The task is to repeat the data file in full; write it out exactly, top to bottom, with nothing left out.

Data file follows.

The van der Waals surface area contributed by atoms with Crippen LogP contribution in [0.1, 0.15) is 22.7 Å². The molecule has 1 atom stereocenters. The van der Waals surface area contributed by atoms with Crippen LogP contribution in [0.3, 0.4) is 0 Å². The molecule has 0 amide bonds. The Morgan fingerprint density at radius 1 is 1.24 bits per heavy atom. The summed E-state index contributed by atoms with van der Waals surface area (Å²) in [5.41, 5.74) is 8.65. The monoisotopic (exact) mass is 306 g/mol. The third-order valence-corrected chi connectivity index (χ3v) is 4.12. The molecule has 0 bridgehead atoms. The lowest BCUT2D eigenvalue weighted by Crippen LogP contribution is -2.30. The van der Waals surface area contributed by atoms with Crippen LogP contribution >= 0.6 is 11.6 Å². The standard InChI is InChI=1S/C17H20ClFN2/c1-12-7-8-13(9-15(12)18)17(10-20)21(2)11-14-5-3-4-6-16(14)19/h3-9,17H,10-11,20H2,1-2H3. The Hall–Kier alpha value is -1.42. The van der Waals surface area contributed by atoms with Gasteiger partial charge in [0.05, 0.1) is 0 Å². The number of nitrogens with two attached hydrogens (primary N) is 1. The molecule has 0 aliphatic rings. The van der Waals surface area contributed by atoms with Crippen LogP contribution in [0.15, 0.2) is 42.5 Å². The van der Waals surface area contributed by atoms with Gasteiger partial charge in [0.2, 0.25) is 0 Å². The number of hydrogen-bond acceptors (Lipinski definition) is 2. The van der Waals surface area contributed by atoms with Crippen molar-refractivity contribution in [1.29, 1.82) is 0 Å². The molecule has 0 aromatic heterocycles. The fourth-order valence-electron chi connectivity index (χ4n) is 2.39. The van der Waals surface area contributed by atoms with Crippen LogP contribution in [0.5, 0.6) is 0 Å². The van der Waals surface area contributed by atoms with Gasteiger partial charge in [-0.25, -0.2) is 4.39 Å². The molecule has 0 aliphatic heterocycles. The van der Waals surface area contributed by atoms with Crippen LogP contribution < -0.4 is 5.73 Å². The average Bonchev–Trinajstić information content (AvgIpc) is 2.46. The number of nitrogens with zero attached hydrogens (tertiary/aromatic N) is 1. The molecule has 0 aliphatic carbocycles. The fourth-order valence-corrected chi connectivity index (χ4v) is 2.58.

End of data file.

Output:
The van der Waals surface area contributed by atoms with Crippen LogP contribution in [0.1, 0.15) is 22.7 Å². The molecule has 1 atom stereocenters. The van der Waals surface area contributed by atoms with Crippen LogP contribution in [0.3, 0.4) is 0 Å². The molecule has 0 amide bonds. The Morgan fingerprint density at radius 1 is 1.24 bits per heavy atom. The summed E-state index contributed by atoms with van der Waals surface area (Å²) in [5.41, 5.74) is 8.65. The monoisotopic (exact) mass is 306 g/mol. The third-order valence-corrected chi connectivity index (χ3v) is 4.12. The molecule has 0 bridgehead atoms. The lowest BCUT2D eigenvalue weighted by Crippen LogP contribution is -2.30. The van der Waals surface area contributed by atoms with Crippen LogP contribution >= 0.6 is 11.6 Å². The standard InChI is InChI=1S/C17H20ClFN2/c1-12-7-8-13(9-15(12)18)17(10-20)21(2)11-14-5-3-4-6-16(14)19/h3-9,17H,10-11,20H2,1-2H3. The Hall–Kier alpha value is -1.42. The van der Waals surface area contributed by atoms with Gasteiger partial charge in [0.05, 0.1) is 0 Å². The number of nitrogens with two attached hydrogens (primary N) is 1. The molecule has 0 aliphatic rings. The van der Waals surface area contributed by atoms with Crippen LogP contribution in [0.15, 0.2) is 42.5 Å². The van der Waals surface area contributed by atoms with Gasteiger partial charge in [0.2, 0.25) is 0 Å². The number of hydrogen-bond acceptors (Lipinski definition) is 2. The van der Waals surface area contributed by atoms with Crippen molar-refractivity contribution in [1.29, 1.82) is 0 Å². The molecule has 0 aromatic heterocycles. The fourth-order valence-electron chi connectivity index (χ4n) is 2.39. The van der Waals surface area contributed by atoms with Crippen LogP contribution in [0.5, 0.6) is 0 Å². The van der Waals surface area contributed by atoms with Gasteiger partial charge in [-0.25, -0.2) is 4.39 Å². The molecule has 0 aliphatic heterocycles. The van der Waals surface area contributed by atoms with Crippen LogP contribution < -0.4 is 5.73 Å². The average Bonchev–Trinajstić information content (AvgIpc) is 2.46. The number of nitrogens with zero attached hydrogens (tertiary/aromatic N) is 1. The molecule has 0 aliphatic carbocycles. The fourth-order valence-corrected chi connectivity index (χ4v) is 2.58.